While there was a crossover period I don't actually think it was that long or that there were many encounters between different types of chariots that the game classes as heavy chariots.

There perhaps should be different classifications of a lot of troops including some that actually fought (African and Indian elephants for a starter) but these subtle distinctions have been left out for simplicity. Why should there be distinctions between similar troops that didn't actually fight each other much if at all?

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Post by player » Wed Oct 13, 2010 7:13 pm

I disagree as there were many occasions when different classes of chariots fought each other in the same time frame. Take the NKE and Hittites in point; and that is why some nations came off better for developing technology. As to making the rules more complicated, I don't think giving an extra POA for a chariot having a spear and bow is any more complicated than the rules are already. Light Horse in later eras have bow, spear and sword, which you could say is more complicated. The point about the Late Assyrian chariots is that they were more powerful in close combat as well as having long range bow capacity - that is why the chariot was developed heavier to achieve both. In FOG the Hititte chariots can beat the late assyrian chariots in close combat by virtue of the spear, and which is not correct, otherwise the Assyrians would not have develped a chariot which was better. The rules have just not got it right and there is little point in just defending them because they are written. You may say it is about balance in the game but that can easily be achieved with a points increase for such chariots.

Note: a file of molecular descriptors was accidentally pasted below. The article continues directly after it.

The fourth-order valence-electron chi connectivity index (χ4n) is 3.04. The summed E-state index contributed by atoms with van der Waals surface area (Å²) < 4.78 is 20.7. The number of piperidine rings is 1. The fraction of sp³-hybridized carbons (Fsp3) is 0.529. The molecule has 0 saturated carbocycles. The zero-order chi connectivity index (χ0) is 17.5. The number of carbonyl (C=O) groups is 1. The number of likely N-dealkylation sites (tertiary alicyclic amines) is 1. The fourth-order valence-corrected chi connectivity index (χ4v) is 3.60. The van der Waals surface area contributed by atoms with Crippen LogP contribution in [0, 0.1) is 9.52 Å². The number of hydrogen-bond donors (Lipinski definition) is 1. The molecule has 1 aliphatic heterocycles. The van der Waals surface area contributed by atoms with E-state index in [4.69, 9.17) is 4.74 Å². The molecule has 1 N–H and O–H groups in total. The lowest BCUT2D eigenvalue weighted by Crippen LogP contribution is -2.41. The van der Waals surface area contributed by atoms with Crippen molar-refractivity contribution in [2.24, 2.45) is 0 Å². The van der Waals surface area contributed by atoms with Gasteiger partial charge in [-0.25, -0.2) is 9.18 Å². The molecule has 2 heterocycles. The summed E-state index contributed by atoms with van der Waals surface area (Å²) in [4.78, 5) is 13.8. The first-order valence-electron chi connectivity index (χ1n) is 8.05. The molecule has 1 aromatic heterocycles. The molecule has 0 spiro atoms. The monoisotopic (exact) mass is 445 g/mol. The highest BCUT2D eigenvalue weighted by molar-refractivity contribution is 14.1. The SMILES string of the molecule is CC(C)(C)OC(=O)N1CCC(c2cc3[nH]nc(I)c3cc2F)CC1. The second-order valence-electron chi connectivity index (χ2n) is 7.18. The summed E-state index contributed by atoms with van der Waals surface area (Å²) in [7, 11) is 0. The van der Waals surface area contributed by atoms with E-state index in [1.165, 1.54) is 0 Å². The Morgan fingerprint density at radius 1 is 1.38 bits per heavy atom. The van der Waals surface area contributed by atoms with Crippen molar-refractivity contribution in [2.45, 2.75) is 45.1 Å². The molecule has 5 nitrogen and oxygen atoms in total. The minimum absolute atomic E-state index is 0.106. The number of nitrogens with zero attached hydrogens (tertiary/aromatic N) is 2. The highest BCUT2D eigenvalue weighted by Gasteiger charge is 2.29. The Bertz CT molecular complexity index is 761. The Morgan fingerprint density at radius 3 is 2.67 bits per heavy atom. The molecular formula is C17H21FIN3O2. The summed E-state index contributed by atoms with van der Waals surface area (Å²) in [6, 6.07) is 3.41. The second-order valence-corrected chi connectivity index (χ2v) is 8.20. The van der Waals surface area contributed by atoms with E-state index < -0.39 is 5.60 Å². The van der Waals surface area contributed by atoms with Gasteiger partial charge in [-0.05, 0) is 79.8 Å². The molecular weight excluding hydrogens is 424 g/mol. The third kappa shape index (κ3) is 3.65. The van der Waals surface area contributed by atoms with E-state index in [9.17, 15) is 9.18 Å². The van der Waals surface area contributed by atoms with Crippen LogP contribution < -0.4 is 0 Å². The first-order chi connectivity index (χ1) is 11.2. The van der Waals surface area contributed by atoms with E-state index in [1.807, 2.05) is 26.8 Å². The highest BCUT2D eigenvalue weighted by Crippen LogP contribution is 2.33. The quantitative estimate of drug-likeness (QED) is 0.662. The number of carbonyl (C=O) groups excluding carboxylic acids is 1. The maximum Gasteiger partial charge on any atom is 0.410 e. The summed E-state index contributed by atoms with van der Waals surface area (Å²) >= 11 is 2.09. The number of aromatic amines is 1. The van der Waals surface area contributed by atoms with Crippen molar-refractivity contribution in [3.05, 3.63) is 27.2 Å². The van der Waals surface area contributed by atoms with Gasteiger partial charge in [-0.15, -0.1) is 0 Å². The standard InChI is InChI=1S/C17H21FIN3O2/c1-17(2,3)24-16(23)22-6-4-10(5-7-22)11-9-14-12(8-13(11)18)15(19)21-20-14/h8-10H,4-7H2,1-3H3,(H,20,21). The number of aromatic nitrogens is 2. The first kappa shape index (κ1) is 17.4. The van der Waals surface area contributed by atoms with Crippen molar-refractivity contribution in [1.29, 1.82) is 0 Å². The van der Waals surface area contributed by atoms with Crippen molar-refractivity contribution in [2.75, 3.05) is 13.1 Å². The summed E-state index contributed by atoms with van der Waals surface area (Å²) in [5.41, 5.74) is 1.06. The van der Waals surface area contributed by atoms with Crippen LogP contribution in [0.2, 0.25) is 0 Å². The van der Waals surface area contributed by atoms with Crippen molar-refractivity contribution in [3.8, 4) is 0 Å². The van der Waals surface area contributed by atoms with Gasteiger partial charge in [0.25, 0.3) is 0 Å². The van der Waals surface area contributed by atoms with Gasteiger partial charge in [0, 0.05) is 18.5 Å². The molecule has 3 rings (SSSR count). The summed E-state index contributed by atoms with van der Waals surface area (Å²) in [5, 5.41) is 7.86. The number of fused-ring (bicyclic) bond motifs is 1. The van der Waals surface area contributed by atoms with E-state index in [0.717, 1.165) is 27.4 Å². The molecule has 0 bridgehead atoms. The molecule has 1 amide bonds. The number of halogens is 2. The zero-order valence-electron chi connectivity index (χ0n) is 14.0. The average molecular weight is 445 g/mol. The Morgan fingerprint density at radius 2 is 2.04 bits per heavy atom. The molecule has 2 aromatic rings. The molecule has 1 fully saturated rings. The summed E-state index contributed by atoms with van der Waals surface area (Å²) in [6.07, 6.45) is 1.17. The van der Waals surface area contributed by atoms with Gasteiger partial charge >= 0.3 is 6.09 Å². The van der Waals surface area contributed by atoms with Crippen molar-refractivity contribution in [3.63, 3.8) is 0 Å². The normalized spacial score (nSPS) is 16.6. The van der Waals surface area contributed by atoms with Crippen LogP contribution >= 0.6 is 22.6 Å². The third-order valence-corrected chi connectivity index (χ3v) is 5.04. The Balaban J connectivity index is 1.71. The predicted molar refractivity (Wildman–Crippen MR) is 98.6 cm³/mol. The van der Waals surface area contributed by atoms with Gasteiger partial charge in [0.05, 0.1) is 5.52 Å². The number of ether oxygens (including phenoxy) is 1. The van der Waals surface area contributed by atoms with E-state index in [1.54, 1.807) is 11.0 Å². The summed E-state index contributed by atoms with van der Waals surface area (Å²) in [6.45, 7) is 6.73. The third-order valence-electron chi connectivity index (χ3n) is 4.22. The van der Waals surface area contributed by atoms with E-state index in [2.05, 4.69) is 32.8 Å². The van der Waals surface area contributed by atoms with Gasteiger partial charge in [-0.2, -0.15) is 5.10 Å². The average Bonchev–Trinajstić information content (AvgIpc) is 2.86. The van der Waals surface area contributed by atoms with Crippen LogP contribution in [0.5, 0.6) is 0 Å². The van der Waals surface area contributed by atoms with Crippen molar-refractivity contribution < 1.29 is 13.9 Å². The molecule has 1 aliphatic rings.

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Post by nikgaukroger » Wed Oct 13, 2010 7:23 pm

player wrote:I disagree as there were many occasions when different classes of chariots fought each other in the same time frame. Take the NKE and Hittites in point;

And the Hittite can be HCh whilst the NKE are always LCh - this doesn't really support your point.

Have you any examples of historical match-ups where the rules do not currently give a proper representation/outcome that would support your idea? Comparing C13thBC Hittites with C7thBC Assyrians isn't one I'm afraid.
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Post by player » Wed Oct 13, 2010 7:46 pm

Well I actually disagree that Hittite Chariots should be classed as heavy anyway but that is another argument

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Post by player » Wed Oct 13, 2010 7:57 pm

Two horse (and the debatable 3 horse) as well as 4 horse 3 man chariots were used agaisnt the very heavy late Assyrian chariots by Uratians and Neo-Babylonians. Evidently those involved in either writing the rules or playtesting it don't wish to re-consider. I would rather have a view from those outside of that circle.